Still coming down off the process of writing the first draft of Mommy Has Empty Eyes. Writing that draft has to stand out as the most intense four weeks of my life. Even thinking about it makes me shiver. I’m always pretty fast with my first drafts, but that’s the first that I’ve subsumed everything to the writing process, and that’s the first time that I allowed myself to explore my doubts, rather than ignoring them. I don’t know whether the result is good. Well, I know it’s good, but who knows if you’d agree. The point, though, is that it felt really good. It felt right. And coming back to real life has, in some ways, felt like a bit of a letdown. It reminded me of a passage from this essay (which is about how writing is primarily something that you do alone in a room, and that your success as a writer will depend upon how you bear up under that solitude).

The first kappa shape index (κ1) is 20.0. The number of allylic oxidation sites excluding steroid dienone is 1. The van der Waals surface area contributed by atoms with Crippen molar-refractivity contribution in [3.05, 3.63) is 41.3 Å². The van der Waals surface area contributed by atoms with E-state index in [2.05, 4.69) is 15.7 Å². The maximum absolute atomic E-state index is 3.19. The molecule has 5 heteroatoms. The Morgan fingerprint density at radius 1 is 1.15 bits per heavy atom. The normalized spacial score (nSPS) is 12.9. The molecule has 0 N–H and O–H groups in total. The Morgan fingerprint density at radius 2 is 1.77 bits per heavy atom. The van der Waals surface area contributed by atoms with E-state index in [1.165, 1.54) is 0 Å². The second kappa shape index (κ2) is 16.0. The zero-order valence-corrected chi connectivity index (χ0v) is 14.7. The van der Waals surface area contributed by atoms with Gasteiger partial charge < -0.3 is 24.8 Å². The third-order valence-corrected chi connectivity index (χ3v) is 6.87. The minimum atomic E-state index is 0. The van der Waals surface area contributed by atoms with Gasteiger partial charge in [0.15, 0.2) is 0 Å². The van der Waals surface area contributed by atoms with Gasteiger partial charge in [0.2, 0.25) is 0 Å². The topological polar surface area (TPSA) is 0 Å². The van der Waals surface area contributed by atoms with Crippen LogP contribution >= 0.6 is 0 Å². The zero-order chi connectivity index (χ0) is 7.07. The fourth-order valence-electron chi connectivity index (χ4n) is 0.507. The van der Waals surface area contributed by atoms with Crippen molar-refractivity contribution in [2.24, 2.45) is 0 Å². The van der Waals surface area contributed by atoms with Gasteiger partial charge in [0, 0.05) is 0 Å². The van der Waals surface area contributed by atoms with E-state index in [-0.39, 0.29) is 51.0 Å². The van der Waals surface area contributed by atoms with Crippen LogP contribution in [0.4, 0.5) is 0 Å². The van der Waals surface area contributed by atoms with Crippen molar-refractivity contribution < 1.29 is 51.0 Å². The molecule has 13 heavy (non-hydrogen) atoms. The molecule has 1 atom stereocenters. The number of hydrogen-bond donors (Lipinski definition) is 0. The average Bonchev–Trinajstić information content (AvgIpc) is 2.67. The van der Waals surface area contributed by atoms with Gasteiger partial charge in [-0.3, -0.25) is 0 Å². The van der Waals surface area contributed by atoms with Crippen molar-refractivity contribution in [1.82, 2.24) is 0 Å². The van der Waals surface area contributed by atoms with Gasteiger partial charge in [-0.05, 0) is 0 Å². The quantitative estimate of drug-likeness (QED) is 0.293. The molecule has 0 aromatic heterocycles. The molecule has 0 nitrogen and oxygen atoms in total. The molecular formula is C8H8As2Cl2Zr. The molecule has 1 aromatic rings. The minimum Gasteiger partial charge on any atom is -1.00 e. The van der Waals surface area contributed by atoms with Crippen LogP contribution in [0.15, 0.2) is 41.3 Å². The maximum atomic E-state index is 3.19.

The room can become a hole. Your talent of the room, your ability to be there with all your soul, can overwhelm you. Then the rest of life becomes unreal and, worse than unreal, a kind of unlife. So you find yourself writing with a very sophisticated consciousness but living in your relationships with other people far beneath what you write, because it’s gotten so you only really exist in that room and you don’t care about outside. And since you write necessarily from memory — for writing in a sense is memory, is what you cared about yesterday, or last month, or in your childhood — your lack of feeling for the present may not show up in your work for a while. But when it does, you’re through. You may still be published, still make money, still be read, but people won’t care the way they used to — and they’ll know it, and they’ll let you know it.